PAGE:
The trading community holds a misconception that options trading is all about risks. Of course, options might be risky, but they don’t need to be. Options tend to be more or less risky, based on your strategies and risk tolerance. Of course, you can use options for speculation, but you can also use the same for protection, leverage, and hedging. So, when you plan to open an account to trade in options, steer clear of the following myths.
Myth 1: Trading options tends to be a zero-sum game
The fact is that options can be utilized as an insurance policy. You can use them as a risk management tool, and not just a trading vehicle. Let’s explain this matter further.
If you purchase the call option and earn profits by selling at higher prices, you have no reason to think that the seller takes a loss that corresponds to your gain. The sellers might have hedged the play and earned a profit that’s even bigger than what you did.
There is nothing that resembles the zero-sum game in the hedged options transaction. Many people consider it to be a black-and-white game: when one gains, the other loses. Now that is an oversimplification.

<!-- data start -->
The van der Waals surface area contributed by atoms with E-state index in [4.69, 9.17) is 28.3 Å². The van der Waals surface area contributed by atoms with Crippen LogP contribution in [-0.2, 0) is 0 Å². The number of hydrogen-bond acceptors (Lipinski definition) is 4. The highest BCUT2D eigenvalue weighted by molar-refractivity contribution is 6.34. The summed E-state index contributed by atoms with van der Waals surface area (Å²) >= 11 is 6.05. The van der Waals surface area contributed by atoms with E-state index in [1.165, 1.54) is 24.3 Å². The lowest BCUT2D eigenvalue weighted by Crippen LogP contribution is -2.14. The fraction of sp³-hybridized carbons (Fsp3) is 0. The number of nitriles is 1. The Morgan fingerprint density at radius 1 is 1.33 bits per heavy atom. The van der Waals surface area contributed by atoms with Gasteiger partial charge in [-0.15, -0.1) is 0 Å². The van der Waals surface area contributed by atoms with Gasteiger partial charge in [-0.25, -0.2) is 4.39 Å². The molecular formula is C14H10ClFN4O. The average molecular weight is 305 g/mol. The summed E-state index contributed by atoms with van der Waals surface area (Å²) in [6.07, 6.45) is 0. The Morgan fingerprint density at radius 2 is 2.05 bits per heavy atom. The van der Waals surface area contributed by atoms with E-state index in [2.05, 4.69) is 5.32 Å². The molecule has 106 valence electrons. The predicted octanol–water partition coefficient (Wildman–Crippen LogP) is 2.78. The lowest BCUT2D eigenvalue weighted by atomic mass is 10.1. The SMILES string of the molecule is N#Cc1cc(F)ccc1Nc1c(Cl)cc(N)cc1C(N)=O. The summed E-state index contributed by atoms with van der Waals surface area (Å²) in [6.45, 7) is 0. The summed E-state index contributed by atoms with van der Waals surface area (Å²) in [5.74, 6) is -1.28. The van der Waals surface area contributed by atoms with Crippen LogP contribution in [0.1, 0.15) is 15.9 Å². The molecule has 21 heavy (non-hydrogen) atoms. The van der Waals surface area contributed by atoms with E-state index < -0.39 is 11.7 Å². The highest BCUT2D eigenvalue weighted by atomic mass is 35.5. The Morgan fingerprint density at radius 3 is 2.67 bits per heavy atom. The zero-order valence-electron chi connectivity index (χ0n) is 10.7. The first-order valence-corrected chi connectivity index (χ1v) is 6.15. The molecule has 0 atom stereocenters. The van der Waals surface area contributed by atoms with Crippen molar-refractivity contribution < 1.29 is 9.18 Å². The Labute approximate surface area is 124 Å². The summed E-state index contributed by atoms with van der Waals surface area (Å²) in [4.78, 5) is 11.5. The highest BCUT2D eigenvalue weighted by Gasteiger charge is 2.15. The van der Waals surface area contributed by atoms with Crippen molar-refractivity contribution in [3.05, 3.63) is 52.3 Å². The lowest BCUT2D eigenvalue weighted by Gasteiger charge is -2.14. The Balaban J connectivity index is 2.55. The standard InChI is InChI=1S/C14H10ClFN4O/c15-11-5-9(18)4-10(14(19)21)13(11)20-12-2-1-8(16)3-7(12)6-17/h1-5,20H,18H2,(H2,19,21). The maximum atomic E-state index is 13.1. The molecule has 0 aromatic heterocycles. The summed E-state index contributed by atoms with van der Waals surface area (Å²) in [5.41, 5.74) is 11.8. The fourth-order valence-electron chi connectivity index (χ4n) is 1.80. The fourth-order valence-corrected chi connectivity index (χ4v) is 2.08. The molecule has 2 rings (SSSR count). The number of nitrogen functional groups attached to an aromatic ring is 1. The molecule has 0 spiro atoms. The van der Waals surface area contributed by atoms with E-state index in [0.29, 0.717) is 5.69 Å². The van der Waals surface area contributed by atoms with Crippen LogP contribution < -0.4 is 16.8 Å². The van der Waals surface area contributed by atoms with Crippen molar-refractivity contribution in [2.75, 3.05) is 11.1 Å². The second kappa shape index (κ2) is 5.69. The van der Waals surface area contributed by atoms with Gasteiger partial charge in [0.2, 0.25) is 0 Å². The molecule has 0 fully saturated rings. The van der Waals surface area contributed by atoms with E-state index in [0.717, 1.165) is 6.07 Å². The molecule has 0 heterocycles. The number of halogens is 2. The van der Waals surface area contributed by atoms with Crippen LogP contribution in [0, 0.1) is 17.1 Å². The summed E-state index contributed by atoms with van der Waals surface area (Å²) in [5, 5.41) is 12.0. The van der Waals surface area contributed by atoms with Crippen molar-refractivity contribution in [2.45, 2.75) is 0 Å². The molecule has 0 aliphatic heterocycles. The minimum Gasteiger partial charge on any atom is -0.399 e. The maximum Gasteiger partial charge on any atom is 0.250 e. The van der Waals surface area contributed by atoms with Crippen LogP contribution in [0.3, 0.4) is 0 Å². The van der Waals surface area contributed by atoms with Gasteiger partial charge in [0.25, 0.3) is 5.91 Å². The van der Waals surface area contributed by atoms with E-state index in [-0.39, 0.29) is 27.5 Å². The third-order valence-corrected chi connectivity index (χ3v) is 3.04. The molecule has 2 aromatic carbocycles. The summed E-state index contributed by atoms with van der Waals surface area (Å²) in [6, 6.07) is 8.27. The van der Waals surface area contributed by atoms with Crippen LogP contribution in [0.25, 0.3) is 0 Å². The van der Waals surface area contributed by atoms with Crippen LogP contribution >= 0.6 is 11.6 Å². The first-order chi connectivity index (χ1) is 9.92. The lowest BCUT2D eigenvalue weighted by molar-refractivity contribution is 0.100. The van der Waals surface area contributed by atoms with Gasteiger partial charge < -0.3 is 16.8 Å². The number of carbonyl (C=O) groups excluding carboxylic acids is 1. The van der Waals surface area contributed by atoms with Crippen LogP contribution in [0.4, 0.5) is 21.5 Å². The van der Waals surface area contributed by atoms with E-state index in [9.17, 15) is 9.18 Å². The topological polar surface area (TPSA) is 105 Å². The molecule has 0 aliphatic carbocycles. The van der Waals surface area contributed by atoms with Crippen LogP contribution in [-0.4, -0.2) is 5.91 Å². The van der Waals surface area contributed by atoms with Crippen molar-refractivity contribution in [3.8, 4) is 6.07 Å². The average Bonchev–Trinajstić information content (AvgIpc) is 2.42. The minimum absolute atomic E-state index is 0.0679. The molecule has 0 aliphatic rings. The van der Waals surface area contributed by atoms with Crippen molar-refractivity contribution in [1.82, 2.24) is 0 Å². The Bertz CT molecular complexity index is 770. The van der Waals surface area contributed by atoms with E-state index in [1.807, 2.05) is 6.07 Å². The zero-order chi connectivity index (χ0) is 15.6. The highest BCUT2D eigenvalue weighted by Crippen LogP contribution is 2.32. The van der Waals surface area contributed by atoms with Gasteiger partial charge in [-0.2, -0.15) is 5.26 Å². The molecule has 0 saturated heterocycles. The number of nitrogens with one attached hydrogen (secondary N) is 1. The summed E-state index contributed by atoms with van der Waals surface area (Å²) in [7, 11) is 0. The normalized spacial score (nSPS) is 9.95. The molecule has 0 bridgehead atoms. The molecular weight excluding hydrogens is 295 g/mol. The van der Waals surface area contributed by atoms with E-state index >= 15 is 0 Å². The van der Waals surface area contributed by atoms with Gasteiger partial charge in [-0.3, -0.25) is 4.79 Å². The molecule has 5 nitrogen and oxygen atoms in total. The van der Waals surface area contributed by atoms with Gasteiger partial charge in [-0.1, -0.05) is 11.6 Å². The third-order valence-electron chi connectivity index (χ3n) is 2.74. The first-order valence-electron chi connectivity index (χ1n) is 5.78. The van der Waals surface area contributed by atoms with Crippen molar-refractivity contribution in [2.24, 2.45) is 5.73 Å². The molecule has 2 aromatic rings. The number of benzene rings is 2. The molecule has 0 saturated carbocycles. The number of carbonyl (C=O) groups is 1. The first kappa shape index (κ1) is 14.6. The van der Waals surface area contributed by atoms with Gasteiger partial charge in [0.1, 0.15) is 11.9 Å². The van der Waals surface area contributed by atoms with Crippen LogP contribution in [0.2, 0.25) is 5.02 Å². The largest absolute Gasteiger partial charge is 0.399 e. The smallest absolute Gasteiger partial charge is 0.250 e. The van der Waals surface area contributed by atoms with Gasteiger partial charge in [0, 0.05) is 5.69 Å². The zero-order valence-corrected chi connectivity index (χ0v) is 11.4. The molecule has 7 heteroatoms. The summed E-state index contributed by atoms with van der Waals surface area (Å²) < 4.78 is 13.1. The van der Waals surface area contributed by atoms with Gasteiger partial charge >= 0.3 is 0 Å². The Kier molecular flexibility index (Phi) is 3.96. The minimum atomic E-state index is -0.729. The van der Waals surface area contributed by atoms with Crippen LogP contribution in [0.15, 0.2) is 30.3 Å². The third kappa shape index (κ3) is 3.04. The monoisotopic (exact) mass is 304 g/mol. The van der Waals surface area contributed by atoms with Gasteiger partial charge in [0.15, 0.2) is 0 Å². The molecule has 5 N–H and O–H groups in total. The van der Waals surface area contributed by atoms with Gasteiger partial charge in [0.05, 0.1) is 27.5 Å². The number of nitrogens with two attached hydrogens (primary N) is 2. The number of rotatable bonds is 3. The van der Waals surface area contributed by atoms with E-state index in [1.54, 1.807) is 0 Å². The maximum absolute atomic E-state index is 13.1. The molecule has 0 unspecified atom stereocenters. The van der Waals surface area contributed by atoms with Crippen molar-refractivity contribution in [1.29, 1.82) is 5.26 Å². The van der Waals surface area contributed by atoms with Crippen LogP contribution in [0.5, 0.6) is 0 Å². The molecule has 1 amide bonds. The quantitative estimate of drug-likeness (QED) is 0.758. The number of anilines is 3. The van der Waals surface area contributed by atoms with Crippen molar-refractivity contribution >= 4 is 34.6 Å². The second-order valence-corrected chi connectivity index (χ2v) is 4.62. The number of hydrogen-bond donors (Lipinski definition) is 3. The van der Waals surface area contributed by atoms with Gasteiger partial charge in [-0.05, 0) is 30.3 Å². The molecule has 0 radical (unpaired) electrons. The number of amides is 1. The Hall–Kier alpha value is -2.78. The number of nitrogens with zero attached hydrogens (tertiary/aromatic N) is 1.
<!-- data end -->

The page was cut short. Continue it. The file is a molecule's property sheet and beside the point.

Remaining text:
Myth 2: Not more than 90 percent probability strategies earn well
Many traders believe that 90 percent probability strategies are the Holy Grail of options trading. 90 percent winning ratio ideas in options typically refer to ‘out of the money kind of credit spreads that contain a 90 percent probability of complete expiry. To get a 90 percent probability, you need to sell the credit spreads with shorter deltas of around ten.
The problem is a 90 percent probability trade means the risk/reward is horrible – typically around 1:9, which means you risk $9 in order to make $1. Moreover, with a 90 percent probability trades, the maximum loss remains limited to eight to ten percent, though it can be 100%.
It means you can continue to lose money even after a 90 percent winning ratio. Also, if you win 10 percent five times consistently before losing 50 percent, you won’t be back to even. You’re still down 25 percent.
Winning ratios aren’t enough to show the big picture. In fact, they are basically meaningless. The thing that should matter is the average return per trade and not the winning ratios.
Myth 3: Money is made only by options sellers
Both sellers and buyers of options can benefit from options trading. When only the sellers make money, there will be no buyers. There will be no market without buyers. Though options selling has its own edge in several cases, you also get exposed to negative gamma.
Remember that premium buying is the road less traveled, but it remains profitable for the disciplined, well-prepared trader. That does not make it better or worse than opting for premium selling. Simply stated, there are multiple ways to reach one goal – making profits.
Make sure to stop believing in the myths and misconceptions mentioned above when trading in options.
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